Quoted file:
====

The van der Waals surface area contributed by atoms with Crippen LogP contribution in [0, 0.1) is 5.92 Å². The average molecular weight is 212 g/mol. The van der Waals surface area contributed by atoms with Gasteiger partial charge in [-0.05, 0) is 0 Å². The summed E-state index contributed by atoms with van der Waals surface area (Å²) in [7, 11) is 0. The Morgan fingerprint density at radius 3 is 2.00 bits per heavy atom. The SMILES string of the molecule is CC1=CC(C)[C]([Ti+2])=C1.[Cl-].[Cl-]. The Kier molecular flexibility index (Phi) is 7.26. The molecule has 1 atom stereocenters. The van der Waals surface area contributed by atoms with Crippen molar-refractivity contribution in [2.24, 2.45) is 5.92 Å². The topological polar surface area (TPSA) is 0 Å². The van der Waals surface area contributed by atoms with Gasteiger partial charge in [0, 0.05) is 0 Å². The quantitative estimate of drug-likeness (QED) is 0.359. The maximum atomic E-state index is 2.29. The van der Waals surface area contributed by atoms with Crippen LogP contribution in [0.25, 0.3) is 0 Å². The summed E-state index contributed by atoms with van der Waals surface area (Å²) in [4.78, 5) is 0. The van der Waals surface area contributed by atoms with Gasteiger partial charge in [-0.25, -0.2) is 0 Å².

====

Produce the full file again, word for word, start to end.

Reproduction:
The van der Waals surface area contributed by atoms with Crippen LogP contribution in [0, 0.1) is 5.92 Å². The average molecular weight is 212 g/mol. The van der Waals surface area contributed by atoms with Gasteiger partial charge in [-0.05, 0) is 0 Å². The summed E-state index contributed by atoms with van der Waals surface area (Å²) in [7, 11) is 0. The Morgan fingerprint density at radius 3 is 2.00 bits per heavy atom. The SMILES string of the molecule is CC1=CC(C)[C]([Ti+2])=C1.[Cl-].[Cl-]. The Kier molecular flexibility index (Phi) is 7.26. The molecule has 1 atom stereocenters. The van der Waals surface area contributed by atoms with Crippen molar-refractivity contribution in [2.24, 2.45) is 5.92 Å². The topological polar surface area (TPSA) is 0 Å². The van der Waals surface area contributed by atoms with Gasteiger partial charge in [0, 0.05) is 0 Å². The quantitative estimate of drug-likeness (QED) is 0.359. The maximum atomic E-state index is 2.29. The van der Waals surface area contributed by atoms with Crippen LogP contribution in [0.25, 0.3) is 0 Å². The summed E-state index contributed by atoms with van der Waals surface area (Å²) in [4.78, 5) is 0. The van der Waals surface area contributed by atoms with Gasteiger partial charge in [-0.25, -0.2) is 0 Å².